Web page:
PAGE 19

19 It may be possible to break the link between cue and perception of threat through repeated exposure to the threat over time with no negative consequences Consider, for example, hospital emergency room perso nnel and doctors who no longer experience disgust at the potential health threats of their patients despite awareness of the associated cues and threats to physical health In this experiment, however, there was not sufficient time to habituate the partici pants to the threat cue Instead, a much shorter intervention was used; because I am particularly interested in perceived health threats, I attempted to "wash away" the link between cue and perception of threat Participants (one per session) in this stu dy came to the lab and were exposed to a target who either appeared to be obese (a low diagnosticity health threat cue), have a rash or skin disease (a high diagnosticity health threat cue), or neither (no health threat) The targets in this study were con federates posing as fellow participants with whom the participant had been paired to work in a dyad Under the pretense of preparation for a taste testing task, the experimenter had the participants and confederates scrub theirs hands with hand sanitizer ( one at a time) and measured how long the participants spent washing their hands as well as how much hand sanitizer was used This constituted the Time 1 hand washing data In the intervention conditions, the experimenter had the participants wash their han ds first, and then the confederates washed their hands In the no intervention condition, the experimenter had the participants wash their hands and then ostensibly forgot to repeat the procedure with the confederates Participant and confederates then beg an the taste testing task Participants and Confederates shared candy from the same bowl for the taste testing task This sharing ensured that the confederates had touched the candy that the

PAGE 20

20 participants would be eating The participants were again taken t o wash their hands to collect Time 2 hand washing data The participants then filled out questionnaires assessing threat perceptions, disgust, and feelings of general prejudice Although this study focuses specifically on health threats and its associate d emotion profiles and prejudice, the major concepts could also be applied to various other threats and prejudices I do not mean to suggest that targets of any type of prejudice could simply wash their hands to reduce prejudiced feelings towards them; the hand washing intervention used here is specific to health threats because of associations between cleanliness and healthfulness However, the strategy of breaking the link between cue and perception of threat could also apply to, for example, threats to p hysical safety or reciprocity It would be expected that a different threat will have a different pattern of results than the ones suggested here concerning the effectiveness of a given prejudice reduction strategy Predictions I predicted that there woul d be differences in general prejudice, disgust, and behavioral reactions towards the different targets These differences were expected to depend on diagnosticity of the health threat cue and the presence of the intervention I made no a priori predictions about the effect of participants' perceived vulnerability to disease, as there is more than one plausible outcome For example, it could have been that the intervention would have the strongest effect on participants who scored high on the Perceived Vulne rability to Disease scale (PVD; Duncan, Schaller, & Park, in press) because they should have been the ones for whom cleanliness matters the most Additionally, high PVD participants have been shown to have more negative attitudes towards obese people relat ive to low PVD participants (Park, Schaller, & Crandall,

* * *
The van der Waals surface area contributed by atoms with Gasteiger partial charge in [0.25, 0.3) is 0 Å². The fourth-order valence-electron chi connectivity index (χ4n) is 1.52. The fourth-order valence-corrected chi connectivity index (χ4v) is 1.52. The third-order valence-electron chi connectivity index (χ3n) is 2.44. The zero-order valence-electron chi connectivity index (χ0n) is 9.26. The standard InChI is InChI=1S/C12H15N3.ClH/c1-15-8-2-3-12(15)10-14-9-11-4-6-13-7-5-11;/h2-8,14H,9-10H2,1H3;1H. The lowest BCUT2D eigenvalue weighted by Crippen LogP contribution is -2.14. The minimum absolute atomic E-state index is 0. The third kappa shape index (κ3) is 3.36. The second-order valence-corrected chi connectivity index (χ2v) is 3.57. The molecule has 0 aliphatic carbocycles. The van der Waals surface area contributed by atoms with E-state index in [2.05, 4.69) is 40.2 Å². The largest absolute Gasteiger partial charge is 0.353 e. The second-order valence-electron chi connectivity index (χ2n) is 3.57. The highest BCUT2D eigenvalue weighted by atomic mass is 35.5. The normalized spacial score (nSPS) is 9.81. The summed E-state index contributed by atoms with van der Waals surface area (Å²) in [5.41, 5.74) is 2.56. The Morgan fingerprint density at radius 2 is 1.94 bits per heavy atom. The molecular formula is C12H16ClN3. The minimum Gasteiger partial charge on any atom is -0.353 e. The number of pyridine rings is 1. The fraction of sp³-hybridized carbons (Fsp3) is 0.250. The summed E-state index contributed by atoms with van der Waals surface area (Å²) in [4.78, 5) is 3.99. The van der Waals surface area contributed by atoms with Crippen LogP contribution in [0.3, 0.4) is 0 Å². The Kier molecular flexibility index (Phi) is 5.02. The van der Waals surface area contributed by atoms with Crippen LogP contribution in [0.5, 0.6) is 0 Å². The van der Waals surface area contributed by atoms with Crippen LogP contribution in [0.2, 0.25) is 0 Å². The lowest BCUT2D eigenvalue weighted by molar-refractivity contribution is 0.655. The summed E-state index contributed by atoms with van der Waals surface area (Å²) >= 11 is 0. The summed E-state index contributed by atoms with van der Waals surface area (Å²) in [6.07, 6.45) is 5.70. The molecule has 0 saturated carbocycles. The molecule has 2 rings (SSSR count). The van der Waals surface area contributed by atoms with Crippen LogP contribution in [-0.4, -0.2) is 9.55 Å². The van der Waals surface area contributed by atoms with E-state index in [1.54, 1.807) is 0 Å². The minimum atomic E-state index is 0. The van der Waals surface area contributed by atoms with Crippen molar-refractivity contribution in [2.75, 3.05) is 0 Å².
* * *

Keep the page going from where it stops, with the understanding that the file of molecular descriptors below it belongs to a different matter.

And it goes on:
PAGE 21

21 2007), so their perceptions of threat, levels of disgust, and threat mitigating behaviors would have had more room to decrease; however, low PVD participants may have shown a floor effect because the ir disgust and perception of threat were already so low On the other hand, it could have been that for high PVD participants, merely seeing a target wash his or her hands was not strong enough to reduce the participants' disgust and perception of threat, and so would not have reduce the participant's threat mitigating behavior Moreover, participants low on PVD may have only needed a small intervention, so hand washing would have been sufficient to decrease perception of threat, disgust, and threat mitiga ting behavior Because multiple effects of PVD were possible, I tested for effects of PVD post hoc I have derived several specific hypotheses from this threat based approach to prejudice reduction concerning the other two factors I predicted: (1) The i ntervention would reduce feelings of prejudice, perception of threat, disgust, and threat mitigating behavioral reactions towards the target, and would be differentially effective depending on the diagnosticity of the threat cue; that is, the intervention would be differentially effective depending on whether the health threat cue exhibited by the target was obesity or skin disease Thus, I predicted a two way interaction between intervention (intervention vs no intervention/control) and threat cue (skin d isease vs obesity vs control) on feelings of prejudice, perception of threat, disgust, and associated behavioral reactions (e.g., amount of time spent and soap used in hand washing) I also predicted: (2) The intervention would be more effective when th e cue was non diagnostic of a health threat compared to when the cue was diagnostic of a health